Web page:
Polymorph Screening

Polymorph Screening

Given the fact that the majority of drug substances are produced by crystallization, a single chemical entity generally can adopt two or more crystalline phases, and such phenomenon can be termed as the polymorphism. Although the morphology, solvates and particle size-distribution are considered to be the important properties for active pharmaceutical ingredients, polymorphs, the uncontrolled occurrence of multiple physical forms, can signally influence the performance of drugs in many ways such as stability, solubility and the pharmacological activity. In this case, there is an increasing attraction of polymorph screening for many innovators and generic companies that take pharmaceutical and intellectual property rights aspects into consideration.

Advantages of a comprehensive understanding of polymorphism of your product

  • Full range prediction of the performance of the material during processing, manufacture, storage and administration.
  • Have a considerable effect on achieving consistent product quality during the manufacture of pharmaceutical solids and solid dosage forms.
  • Improvements in certain properties such as solubility, stability and even the pharmacological activity of a drug compound can be achieved by altering the crystal form.
  • Generic companies try to identify usable polymorphic forms of drugs that are not restricted by innovator patents, so that they can launch a non-infringing generic version of the product.
  • For generic pharmaceutical companies, identification of usable polymorphic forms for an approved drug means a non-infringing generic version can be produced.

Below is a list of our Technology of Polymorph Screening (including but not limit following):

X-ray diffraction

It is mainly composed of the methods of single crystal and XRPD. As one of the most important quantitative quality control approaches for crystalline drugs, X-ray analysis possesses many advantages such as high accuracy, fast detection time, and low-requirements for pre-processing of samples.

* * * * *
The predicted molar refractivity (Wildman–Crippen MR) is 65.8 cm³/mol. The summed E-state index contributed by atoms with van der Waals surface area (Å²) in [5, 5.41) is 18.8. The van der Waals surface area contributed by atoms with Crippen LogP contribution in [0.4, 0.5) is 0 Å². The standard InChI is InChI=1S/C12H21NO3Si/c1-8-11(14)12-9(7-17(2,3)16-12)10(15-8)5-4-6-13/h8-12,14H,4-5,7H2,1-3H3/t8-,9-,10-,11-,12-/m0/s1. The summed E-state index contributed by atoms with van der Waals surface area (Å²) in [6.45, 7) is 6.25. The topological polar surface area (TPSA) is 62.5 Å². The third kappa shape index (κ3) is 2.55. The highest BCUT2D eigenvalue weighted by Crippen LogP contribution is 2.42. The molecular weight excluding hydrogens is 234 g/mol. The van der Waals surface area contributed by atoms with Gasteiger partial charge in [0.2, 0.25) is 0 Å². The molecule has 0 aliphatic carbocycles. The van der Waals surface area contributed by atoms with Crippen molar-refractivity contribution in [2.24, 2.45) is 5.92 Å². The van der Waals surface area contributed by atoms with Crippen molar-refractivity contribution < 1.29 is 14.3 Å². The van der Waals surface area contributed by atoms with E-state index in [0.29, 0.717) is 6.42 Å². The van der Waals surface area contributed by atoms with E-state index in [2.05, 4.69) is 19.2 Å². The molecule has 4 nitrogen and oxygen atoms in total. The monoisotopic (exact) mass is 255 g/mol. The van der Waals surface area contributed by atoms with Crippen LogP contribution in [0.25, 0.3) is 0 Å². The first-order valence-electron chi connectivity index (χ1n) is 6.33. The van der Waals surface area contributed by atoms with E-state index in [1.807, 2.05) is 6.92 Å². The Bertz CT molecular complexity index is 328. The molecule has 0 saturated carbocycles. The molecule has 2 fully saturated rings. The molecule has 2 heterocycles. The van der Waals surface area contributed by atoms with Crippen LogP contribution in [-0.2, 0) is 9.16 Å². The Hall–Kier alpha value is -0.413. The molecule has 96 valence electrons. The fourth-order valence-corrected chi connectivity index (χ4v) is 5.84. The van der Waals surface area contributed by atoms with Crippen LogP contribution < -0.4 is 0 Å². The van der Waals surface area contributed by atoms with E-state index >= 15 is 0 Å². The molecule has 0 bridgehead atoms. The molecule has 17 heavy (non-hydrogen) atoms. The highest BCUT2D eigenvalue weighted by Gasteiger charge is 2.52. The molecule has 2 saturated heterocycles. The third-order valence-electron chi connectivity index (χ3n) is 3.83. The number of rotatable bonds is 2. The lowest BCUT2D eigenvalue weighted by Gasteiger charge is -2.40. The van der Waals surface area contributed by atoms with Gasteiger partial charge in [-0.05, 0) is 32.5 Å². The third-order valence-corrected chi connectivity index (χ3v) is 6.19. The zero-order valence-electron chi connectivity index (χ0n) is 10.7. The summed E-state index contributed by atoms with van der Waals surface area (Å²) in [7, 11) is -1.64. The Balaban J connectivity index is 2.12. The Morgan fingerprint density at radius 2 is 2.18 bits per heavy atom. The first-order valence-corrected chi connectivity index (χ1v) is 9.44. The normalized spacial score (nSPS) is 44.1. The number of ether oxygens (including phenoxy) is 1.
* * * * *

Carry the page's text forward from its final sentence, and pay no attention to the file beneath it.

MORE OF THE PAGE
Such method is established on the principles of thermodynamics and properties of matter thermodynamics. According to the detection properties, thermal testing can be divided into DSC (differential scanning calorimetry), TGA (thermal gravimetric analysis), melting point, hot-stage microscopy, EGA (escape gas analysis) and DTA (differential thermal analysis).

Mid FT-IR, Raman and Solid-state-NMR are the three types of most commonly used spectroscopy techniques. Based on the fact that different polymorphic forms of an API lead to varying molecular structure, using the spectroscopy approaches can efficiently distinguish diverse crystal forms through determining the frequency, peak shape, peak position and peak strength.

HT crystallization system is the methodology that uses a combinatorial approach to solid form generation and that is capable of exhaustively screening for crystal polymorphism. The large arrays of conditions and compositions which are processed in parallel enable this approach to be used for investigation of a broader range of targets and determining the outcome in an automated fashion with only a few milligrams of sample.

We also provide additional polymorph analysis and screening methods including microscopy, DVS (dynamic vapour sorption), solubility/dissolution, PLM (polarized light microscopy) and SEM (scanning electron microscopy).

Why Choose BOC Sciences?

Fully aware of the prevalence and importance of polymorphism in pharmaceutical compounds, scientists from BOC Sciences are dedicated to solving specific problems related to the preparation and selection of the right crystal forms throughout all the stages of drug development. Armed with enough professional knowledge, our experts can provide you with a package services including experimental design, protocol optimization, compounds analysis, polymorph screening and finally formulation development.

References

  1. Florence, A. J. (2010). Polymorph screening in pharmaceutical development. Polymorphism Screening, 28-33.
  2. Florence, A. J. (2010). Polymorph screening in pharmaceutical development. Polymorphism Screening, 28-33.
  3. Lee, E. H. (2014). A practical guide to pharmaceutical polymorph screening & selection. asian journal of pharmaceutical sciences9(4), 163-175.
  4. Morissette, S. L., Almarsson, Ö., Peterson, M. L., Remenar, J. F., Read, M. J., Lemmo, A. V., ... & Gardner, C. R. (2004). High-throughput crystallization: polymorphs, salts, co-crystals and solvates of pharmaceutical solids. Advanced drug delivery reviews56(3), 275-300.
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